The best action research is when collaboration takes place within school or between schools. Involving staff, pupils and the leadership team can all help improve outcomes and pedagogy

The best way to conduct action research is to conduct a small pilot study to see what works before committing time, money and large numbers of pupils and staff to something that we are undure about

Pupils can tell us what they like and what helps them to succeed- this in turn engages them more in the process

Teachers will grow professionally if they can have some time to reflect and engage deeply. They will develop greater consistency of approach when they have time to discuss what works well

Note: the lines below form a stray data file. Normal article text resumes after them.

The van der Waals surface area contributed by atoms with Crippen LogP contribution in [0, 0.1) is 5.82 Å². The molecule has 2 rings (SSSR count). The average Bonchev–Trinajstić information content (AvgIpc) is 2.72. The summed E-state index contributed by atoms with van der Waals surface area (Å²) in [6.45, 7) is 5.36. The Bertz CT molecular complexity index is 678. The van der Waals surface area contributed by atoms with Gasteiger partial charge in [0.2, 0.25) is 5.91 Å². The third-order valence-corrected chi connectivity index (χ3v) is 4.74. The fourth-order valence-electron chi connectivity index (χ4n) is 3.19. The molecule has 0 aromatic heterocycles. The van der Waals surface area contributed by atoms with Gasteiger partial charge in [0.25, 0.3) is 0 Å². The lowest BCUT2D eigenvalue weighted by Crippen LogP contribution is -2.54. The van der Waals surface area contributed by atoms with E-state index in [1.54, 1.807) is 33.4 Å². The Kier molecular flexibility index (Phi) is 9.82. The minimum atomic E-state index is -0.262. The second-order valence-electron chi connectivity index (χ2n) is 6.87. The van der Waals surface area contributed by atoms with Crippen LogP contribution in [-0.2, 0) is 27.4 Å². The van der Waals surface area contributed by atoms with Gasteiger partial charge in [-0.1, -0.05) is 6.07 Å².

Leaders at all levels can give valuable support and insight when they are engaged in defining and helping to steer projects. This helps to strengthen relationships, dialogue and the resolve to succeed for the good of pupils

What are your non-negotiables?

Action research needs open-mindedness and flexibility. We may have to challenge our own and others’ long held beliefs and to have the courage of our convictions to carry it through. We may face resistance and challenge from colleagues who don’t share our commitment. There may also be ethical considerations to address such as which children or groups receive interventions. We may be able to find ways to ensure that all children can access an intervention by time-limiting the change we make, but we may then risk diluting the impact.